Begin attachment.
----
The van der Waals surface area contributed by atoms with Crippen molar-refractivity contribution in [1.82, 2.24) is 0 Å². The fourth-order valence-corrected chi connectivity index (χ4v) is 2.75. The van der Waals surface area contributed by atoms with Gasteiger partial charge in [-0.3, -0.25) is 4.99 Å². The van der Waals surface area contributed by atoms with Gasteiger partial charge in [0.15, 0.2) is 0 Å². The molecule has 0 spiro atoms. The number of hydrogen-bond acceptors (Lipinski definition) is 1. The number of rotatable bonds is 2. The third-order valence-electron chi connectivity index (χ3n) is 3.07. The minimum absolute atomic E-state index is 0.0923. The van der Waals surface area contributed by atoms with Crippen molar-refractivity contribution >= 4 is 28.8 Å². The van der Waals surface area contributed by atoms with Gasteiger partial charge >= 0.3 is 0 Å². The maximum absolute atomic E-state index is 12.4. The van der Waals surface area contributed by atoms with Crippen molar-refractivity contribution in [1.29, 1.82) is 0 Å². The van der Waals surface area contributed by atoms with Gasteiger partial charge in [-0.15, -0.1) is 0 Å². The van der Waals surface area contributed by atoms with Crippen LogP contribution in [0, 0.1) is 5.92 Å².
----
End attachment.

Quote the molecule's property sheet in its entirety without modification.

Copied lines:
The van der Waals surface area contributed by atoms with Crippen molar-refractivity contribution in [1.82, 2.24) is 0 Å². The fourth-order valence-corrected chi connectivity index (χ4v) is 2.75. The van der Waals surface area contributed by atoms with Gasteiger partial charge in [-0.3, -0.25) is 4.99 Å². The van der Waals surface area contributed by atoms with Gasteiger partial charge in [0.15, 0.2) is 0 Å². The molecule has 0 spiro atoms. The number of hydrogen-bond acceptors (Lipinski definition) is 1. The number of rotatable bonds is 2. The third-order valence-electron chi connectivity index (χ3n) is 3.07. The minimum absolute atomic E-state index is 0.0923. The van der Waals surface area contributed by atoms with Crippen molar-refractivity contribution >= 4 is 28.8 Å². The van der Waals surface area contributed by atoms with Gasteiger partial charge >= 0.3 is 0 Å². The maximum absolute atomic E-state index is 12.4. The van der Waals surface area contributed by atoms with Crippen molar-refractivity contribution in [1.29, 1.82) is 0 Å². The van der Waals surface area contributed by atoms with Gasteiger partial charge in [-0.15, -0.1) is 0 Å². The van der Waals surface area contributed by atoms with Crippen LogP contribution in [0, 0.1) is 5.92 Å².